What is it about Marx's work that produces such comments? First, though Marx was a severe critic of capitalism, few captured better its inherent drive for technological and social innovation. As Marx saw it, capitalism is not only about the production of material goods and services but also about the production of value. Labor, in Marx's view, is the source of value. And the magnitude of value, he argued, is determined by the amount of socially necessary labor time it takes to produce a given commodity. Marx held that there is a continual contradiction between these two purposes: producing for material wealth and producing for value. As productivity rises, more goods are produced in the same unit of time, so the value of each commodity falls. The increase in material wealth corresponds with a decline in the magnitude of value—that is, production costs fall and prices tend to fall as a result.

This presents the capitalist with a knotty problem: the relative decline in the value of each commodity risks leaving him short of the funds needed to maintain his level of productive output. He responds by trying to further boost productivity, since the greater the quantity of goods produced, the better the opportunity to realize the value of his initial investment. The best way to increase productivity is to invest in labor-saving devices. The resulting growth in productivity, however, reproduces the initial problem, since the increase in material wealth leads to a further decrease in the relative value of each commodity. Capitalism is thus based on a kind of treadmill effect, in which the system is constantly driven toward technological innovation regardless of its human or environmental cost. The restlessness and drive for innovation that characterize contemporary high-tech capitalism was long ago anticipated by Marx.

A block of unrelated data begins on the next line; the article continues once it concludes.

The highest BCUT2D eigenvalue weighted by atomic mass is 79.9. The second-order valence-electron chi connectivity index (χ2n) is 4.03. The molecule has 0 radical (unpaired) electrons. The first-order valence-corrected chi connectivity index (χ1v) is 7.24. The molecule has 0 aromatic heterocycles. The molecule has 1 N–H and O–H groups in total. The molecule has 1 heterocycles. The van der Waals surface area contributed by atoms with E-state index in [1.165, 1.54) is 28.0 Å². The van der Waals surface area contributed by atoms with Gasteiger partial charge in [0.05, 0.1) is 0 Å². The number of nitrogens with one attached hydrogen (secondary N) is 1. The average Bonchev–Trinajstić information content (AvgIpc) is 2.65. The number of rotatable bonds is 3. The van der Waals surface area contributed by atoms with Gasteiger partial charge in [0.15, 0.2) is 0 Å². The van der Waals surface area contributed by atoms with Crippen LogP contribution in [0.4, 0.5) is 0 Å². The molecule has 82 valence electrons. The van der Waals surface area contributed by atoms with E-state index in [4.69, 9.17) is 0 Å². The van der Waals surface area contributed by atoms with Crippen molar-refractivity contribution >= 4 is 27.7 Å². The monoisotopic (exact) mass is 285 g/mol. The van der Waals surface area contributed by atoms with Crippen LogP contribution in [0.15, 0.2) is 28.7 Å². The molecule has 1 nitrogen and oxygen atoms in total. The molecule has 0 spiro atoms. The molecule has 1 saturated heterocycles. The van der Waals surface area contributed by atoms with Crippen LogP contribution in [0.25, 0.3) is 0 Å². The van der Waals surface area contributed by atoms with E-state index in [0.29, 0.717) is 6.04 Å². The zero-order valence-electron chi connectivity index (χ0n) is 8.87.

Second, Marx held that this process of constant innovation and productive expansion....

Second, Marx held that this process of constant innovation and productive expansion ultimately proceeds with disregard of national borders. The logic of capital, he held, was to create a world market. National restrictions on the movement of capital would eventually have to be lifted, he argued, because capital must constantly find new markets to absorb its ever-growing productive output.

Third, Marx held that this process inevitably leads to a concentration and centralization of capital at one pole and a relative immiseration of the majority of the population at the other. Since capital is driven to increase productivity through labor-saving devices, "dead labor"—machines, technology—expands at a faster rate than the need for labor power. Since workers do not own capital, but only their labor power, social wealth gets increasingly concentrated in fewer and fewer hands. Many consider this confirmed by the growing inequities that follow from the globalization process, as indicated by the fact that 225 individuals now control more wealth than half of the world's population.

Marx the Man